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(Re)Claiming the Church's Role in Promoting Health

A Practical Framework

doi: 10.1097/CNJ.0000000000000176
CE Connection
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(Re)Claiming the Church's Role in Promoting Health: A Practical Framework


  • Read the article. The test for this CE activity can be taken online at Find the test under the article title. Tests can no longer be mailed or faxed. You will need to create a username and password and login to your free personal CE Planner account before taking online tests. Your planner will keep track of all your Lippincott Williams & Wilkins online CE activities for you.
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Registration Deadline: June 30, 2017


The authors and planners have disclosed that they have no financial relationships related to this article.

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Lippincott Williams & Wilkins, publisher of Journal of Christian Nursing, will award 2.5 contact hours for this continuing nursing education activity.

Lippincott Williams & Wilkins is accredited as a provider of continuing nursing education by the American Nurses Credentialing Center's Commission on Accreditation.

This activity is also provider approved by the California Board of Registered Nursing, Provider Number CEP 11749 for 2.5 contact hours. Lippincott Williams & Wilkins is also an approved provider of continuing nursing education by the District of Columbia and Florida, CE Broker #50-1223. Your certificate is valid in all states.

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  • The registration fee for this test is $24.95 for nonmembers; $17.95 for NCF members.

For additional continuing education articles related to faith community nursing go to and search “faith community nursing.”

JCN continuing education offers a distinct blend of clinical and professional content with an underlying spiritual emphasis.


General Purpose: To provide a framework for parish nurses to reclaim the church's foundational ministries of health, healing and wholeness, with specific opportunities afforded by the 2010 Affordable Care Act.

Learning Objectives: After completing this continuing education activity you will be able to:

  1. Identify the church's historic role in promoting health, including scriptural references.
  2. Delineate practical applications for the modern church's health promotion ministry.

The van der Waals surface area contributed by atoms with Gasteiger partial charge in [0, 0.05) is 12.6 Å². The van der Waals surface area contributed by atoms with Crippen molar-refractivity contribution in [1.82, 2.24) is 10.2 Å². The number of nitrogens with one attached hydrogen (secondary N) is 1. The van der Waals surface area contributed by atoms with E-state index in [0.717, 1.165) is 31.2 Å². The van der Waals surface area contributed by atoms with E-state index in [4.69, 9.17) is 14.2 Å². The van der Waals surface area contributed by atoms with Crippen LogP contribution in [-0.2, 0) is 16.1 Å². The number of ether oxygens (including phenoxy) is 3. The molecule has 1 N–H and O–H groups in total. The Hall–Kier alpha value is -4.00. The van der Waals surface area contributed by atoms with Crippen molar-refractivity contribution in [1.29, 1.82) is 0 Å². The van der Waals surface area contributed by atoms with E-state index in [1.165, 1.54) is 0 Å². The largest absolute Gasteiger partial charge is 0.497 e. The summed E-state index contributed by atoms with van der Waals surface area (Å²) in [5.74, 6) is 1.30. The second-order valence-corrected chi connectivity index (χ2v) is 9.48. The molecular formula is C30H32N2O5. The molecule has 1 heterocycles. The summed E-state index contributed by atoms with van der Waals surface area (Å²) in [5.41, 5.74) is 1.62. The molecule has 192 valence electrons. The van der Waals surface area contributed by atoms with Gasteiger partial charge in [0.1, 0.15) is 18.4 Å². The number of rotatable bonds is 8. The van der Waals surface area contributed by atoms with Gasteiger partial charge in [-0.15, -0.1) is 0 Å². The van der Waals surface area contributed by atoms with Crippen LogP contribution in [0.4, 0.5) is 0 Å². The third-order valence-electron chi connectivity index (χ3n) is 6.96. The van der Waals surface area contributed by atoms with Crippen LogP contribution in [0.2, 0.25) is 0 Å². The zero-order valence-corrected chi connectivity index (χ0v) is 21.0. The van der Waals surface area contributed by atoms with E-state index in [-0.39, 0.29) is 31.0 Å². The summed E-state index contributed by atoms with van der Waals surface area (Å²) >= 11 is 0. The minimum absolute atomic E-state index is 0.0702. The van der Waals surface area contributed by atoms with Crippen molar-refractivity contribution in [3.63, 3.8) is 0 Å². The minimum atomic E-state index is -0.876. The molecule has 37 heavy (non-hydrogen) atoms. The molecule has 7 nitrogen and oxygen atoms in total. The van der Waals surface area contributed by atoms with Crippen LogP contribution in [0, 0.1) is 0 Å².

1. The study of the impact of religion and spirituality on health is termed
    1. religious catechism.
    2. cultural anthropology.
    3. theosomatic medicine.
  2. Governments and academic institutions recognize faith communities as important community partners because of their
    1. solid financial foundation.
    2. access to hard to reach groups.
    3. political advantages.
  3. Work based wellness programs recognize that healthy employees increase
    1. productivity.
    2. church involvement.
    3. insurance costs.
  4. Health ministry is best described as a
    1. program.
    2. process.
    3. goal.
  5. As described by Chase-Zioleck (2005a), health ministry is rooted in
    1. individual programs.
    2. health professionals.
    3. scripture.
  6. What is one of the central themes for the health ministry framework proposed by the author?
    1. Looking Outward
    2. Standing Together
    3. Working for Others
  7. How is the body described in 1 Corinthians 6:19-20?
    1. God's image
    2. a living sacrifice
    3. the temple of Holy Spirit
  8. The Looking Inward theme challenges the church to articulate scriptural support for
    1. self-reflection.
    2. self-care.
    3. care of the sick.
  9. Church event menus, food pantries, and gardening all provide opportunities to
    1. analyze scripture.
    2. promote exercise.
    3. increase access to healthy food.
  10. Krukowski et (2010) found that, compared with those in a standard program, women in a Catholic-tailored weight loss program
    1. lost more weight.
    2. experienced smaller weight regain.
    3. expressed a more positive body image.
  11. With whom does the Faithful Families initiative of the Eat Smart, Move More North Carolina state program work?
    1. schools
    2. local governments
    3. congregations
  12. Scott Morris (2012) from the Memphis Church Health Center challenges us to
    1. care for all of society's sick and disabled.
    2. reclaim the health of the body.
    3. provide healing through direct service.
  13. What is one implication of the Good Samaritan biblical passage?
    1. providing access to care
    2. caring for those who are like ourselves
    3. practicing effective primary prevention
  14. Caring for and being with those who are ill is a challenge recognized within the theme
    1. Looking Inward.
    2. Reaching Out.
    3. Standing Together.
  15. Within the Reaching Out theme, one Affordable Care Act opportunity for health ministries is assuming the role of
    1. healthcare navigator.
    2. support group leader.
    3. health educator.
  16. Isaiah 58 addresses health as an issue of
    1. self-respect.
    2. individual achievement.
    3. justice.
  17. In Healthy Human Life: A Biblical Witness, Jim Bruckner discusses wholeness as requiring
    1. spiritual grounding.
    2. collective choices.
    3. individual responsibility.
  18. Which of these does the author specify as a root cause of illness?
    1. racism
    2. healthcare inaccessibility
    3. poverty
© 2015 by InterVarsity Christian Fellowship